The social web is quickly maturing, and brands are now seeking innovative ways to bridge the gap between Instagram—the reigning king of social engagement—and sales.
Are you still measuring Instagram success in terms of comments and likes? Don’t feel bad if you’re nodding your head up and down. Until recently, it was nearly impossible to attribute referral traffic to Instagram, not because consumers weren’t clicking on your profile link, but because analytics platforms are largely unable to attribute traffic to mobile apps – let alone sales. Even if they could, Instagram’s only active link is the one that lives in a user or brand’s profile, inhibiting engagement with solo images and causing frustration among both brands and their content-seeking fans.
Knowing this, you can imagine the excitement surrounding Curalate’s Like2Buy solution – a first-of-its-kind tool that allows brands to link photos on Instagram to individual URLs. As a result, many of the brands we work with are now able to measure, analyze and report on metrics such as traffic, time-on-site, pageviews and revenue – and to tie it all back to Instagram.
Here, we share six great examples of brands that are driving fans from Instagram to their mobile sites using Like2Buy.
1. Charlotte Russe: Giving fans an easier way to buy the products they see.
Charlotte Russe is directing consumers from Instagram to products on their website, where they can learn more about—and potentially buy—the covetable collections they come across in their feeds. While this may seem obvious, it was also difficult to achieve until recently. To accomplish this same feat previously, brands like Charlotte Russe pushed product IDs in location tags, swapped out bit.ly links in their profiles, and experimented with other clunky ideas.
With Like2Buy, Charlotte Russe’s customers now have an easy way to click through from Instagram to the brand’s website. Once there, they can view additional information about the items that wooed them, such as sizing information, product descriptions and reviews. This last point regarding product reviews is incredibly important for brands when you consider that more than 85% of consumers read reviews when deciding what to buy.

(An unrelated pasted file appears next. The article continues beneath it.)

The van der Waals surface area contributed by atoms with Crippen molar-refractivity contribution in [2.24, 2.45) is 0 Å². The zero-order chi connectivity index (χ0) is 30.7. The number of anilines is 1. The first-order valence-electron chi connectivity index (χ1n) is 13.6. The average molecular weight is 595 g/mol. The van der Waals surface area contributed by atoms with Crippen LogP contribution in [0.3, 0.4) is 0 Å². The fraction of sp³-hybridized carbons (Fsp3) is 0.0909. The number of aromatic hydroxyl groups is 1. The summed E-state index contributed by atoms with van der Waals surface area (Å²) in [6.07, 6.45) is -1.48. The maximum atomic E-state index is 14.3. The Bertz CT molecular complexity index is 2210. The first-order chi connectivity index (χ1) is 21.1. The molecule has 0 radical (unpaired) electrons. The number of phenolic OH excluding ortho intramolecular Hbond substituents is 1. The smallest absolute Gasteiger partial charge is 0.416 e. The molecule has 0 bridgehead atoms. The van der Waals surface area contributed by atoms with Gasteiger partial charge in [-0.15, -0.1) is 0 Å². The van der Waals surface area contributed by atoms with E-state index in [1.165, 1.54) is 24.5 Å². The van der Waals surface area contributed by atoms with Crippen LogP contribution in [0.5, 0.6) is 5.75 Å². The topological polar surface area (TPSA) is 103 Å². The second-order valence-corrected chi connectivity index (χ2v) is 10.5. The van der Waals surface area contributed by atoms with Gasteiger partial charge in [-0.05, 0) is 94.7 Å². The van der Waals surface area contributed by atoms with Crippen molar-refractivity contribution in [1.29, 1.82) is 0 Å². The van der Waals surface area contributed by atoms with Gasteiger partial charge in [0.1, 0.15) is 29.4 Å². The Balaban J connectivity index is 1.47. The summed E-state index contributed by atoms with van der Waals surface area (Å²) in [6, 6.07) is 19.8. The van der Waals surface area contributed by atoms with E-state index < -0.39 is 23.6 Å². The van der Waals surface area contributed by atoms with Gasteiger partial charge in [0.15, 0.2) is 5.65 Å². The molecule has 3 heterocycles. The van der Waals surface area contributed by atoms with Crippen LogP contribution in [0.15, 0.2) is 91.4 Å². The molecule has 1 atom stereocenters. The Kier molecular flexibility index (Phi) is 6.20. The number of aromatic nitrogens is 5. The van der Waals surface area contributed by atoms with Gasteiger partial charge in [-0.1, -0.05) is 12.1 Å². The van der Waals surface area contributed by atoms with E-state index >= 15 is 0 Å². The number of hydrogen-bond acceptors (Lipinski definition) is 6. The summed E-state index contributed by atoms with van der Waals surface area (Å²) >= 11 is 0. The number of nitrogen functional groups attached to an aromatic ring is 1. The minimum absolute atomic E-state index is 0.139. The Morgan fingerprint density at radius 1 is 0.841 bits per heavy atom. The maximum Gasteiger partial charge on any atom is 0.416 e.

Within six weeks of launching Like2Buy, Charlotte Russe generated a 60% click-through rate from their image gallery to their website.
2. The Zoe Report: Quench your fans’ thirst for quality content.
Like2Buy isn’t just about products. Take The Zoe Report, for example, an online style destination curated by fashion maven Rachel Zoe. A pioneer among publishers, The Zoe Report’s editorial team is driving fans to blogs and other short articles containing in-depth style recommendations and relevant how-tos. The fall look pictured above now links to a write-up titled “Mix and Match Office Style.” By delivering Instagram users to their website, The Zoe Report is ultimately able to bring that picture to life.
Since adding the Like2Buy link to their profile, The Zoe Report has driven thousands of users from Instagram to their mobile site. These visitors are spending 37% more time browsing than the publisher’s average mobile user. This is especially important for publishers, as many have begun to swap impression-based metrics for those that focus on reader attention.
3. Nordstrom: Generate excitement around an online sale or event.
Instagram photos enable brands to drive awareness, desire and even purchase intent. To foster all three, Nordstrom promoted their fall clearance sale on the platform, linking users from a photo of their clearance flyer to a dedicated landing page filled with affordable items. The photo itself, which looks as though any customer could have snapped it, is a welcome change from the overwrought imagery that is typically used to promote sales across other social and digital channels.
4. Target: Feature multiple products. Create a complete look.
For many brands, it’s not just about an individual product – it’s about helping consumers create a complete look. To cater to this need, Target Style has created custom search results pages for photos that feature multiple goods. When a user clicks on an image in Target’s gallery, it takes them to a comprehensive list of products that are available for purchase online.
5. Z Gallerie: Promote a campaign that lives on your website.
Another great use case comes to us from Z Gallerie, a brand that sells affordable home furniture with a high-end appeal. Currently, Z Gallerie is driving users to an interactive gallery of fans’ photos on their website. The goal with this type of initiative is two-fold. For one, user-generated images provide the social proof needed to drive consideration and sales online. In addition, by flaunting their fans’ images, Z Gallerie is able to prompt consumers to “snap, share and shop” their own home styles as well – a win-win.
6. Saks Fifth Avenue: Create compelling visual experiences with videos.
Videos are a viable way to keep consumers engaged with your content longer. For example, Saks experimented with a video (pictured above) of an artist sketching a downright desirable stiletto heel. Users that click on the video within Saks’ gallery are taken to a landing page on Saks.com, where they can actually see, get more information about, and (if their budget allows it) purchase the real-life version of this studded Gucci stunner.
Start driving traffic from Instagram.
As mobile and social teams continue to go after a bigger slice of the marketing pie, they’ll also need to prove that the tactics they employ are driving traffic to their websites. Like2Buy is an essential ingredient in this recipe.